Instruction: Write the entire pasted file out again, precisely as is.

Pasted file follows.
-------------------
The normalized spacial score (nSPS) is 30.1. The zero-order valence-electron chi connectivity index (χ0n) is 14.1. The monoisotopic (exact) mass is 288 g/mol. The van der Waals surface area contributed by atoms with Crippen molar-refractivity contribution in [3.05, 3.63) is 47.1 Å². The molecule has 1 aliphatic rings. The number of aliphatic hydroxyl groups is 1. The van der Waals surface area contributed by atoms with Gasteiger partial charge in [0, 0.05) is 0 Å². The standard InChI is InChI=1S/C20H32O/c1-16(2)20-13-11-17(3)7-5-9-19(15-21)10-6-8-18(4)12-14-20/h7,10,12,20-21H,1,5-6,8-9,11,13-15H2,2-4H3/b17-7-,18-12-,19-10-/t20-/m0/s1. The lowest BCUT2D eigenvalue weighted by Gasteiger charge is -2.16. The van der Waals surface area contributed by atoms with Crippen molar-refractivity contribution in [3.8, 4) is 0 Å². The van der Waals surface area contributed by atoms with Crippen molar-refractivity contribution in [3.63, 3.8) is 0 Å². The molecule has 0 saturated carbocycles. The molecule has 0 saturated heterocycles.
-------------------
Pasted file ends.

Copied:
The normalized spacial score (nSPS) is 30.1. The zero-order valence-electron chi connectivity index (χ0n) is 14.1. The monoisotopic (exact) mass is 288 g/mol. The van der Waals surface area contributed by atoms with Crippen molar-refractivity contribution in [3.05, 3.63) is 47.1 Å². The molecule has 1 aliphatic rings. The number of aliphatic hydroxyl groups is 1. The van der Waals surface area contributed by atoms with Gasteiger partial charge in [0, 0.05) is 0 Å². The standard InChI is InChI=1S/C20H32O/c1-16(2)20-13-11-17(3)7-5-9-19(15-21)10-6-8-18(4)12-14-20/h7,10,12,20-21H,1,5-6,8-9,11,13-15H2,2-4H3/b17-7-,18-12-,19-10-/t20-/m0/s1. The lowest BCUT2D eigenvalue weighted by Gasteiger charge is -2.16. The van der Waals surface area contributed by atoms with Crippen molar-refractivity contribution in [3.8, 4) is 0 Å². The van der Waals surface area contributed by atoms with Crippen molar-refractivity contribution in [3.63, 3.8) is 0 Å². The molecule has 0 saturated carbocycles. The molecule has 0 saturated heterocycles.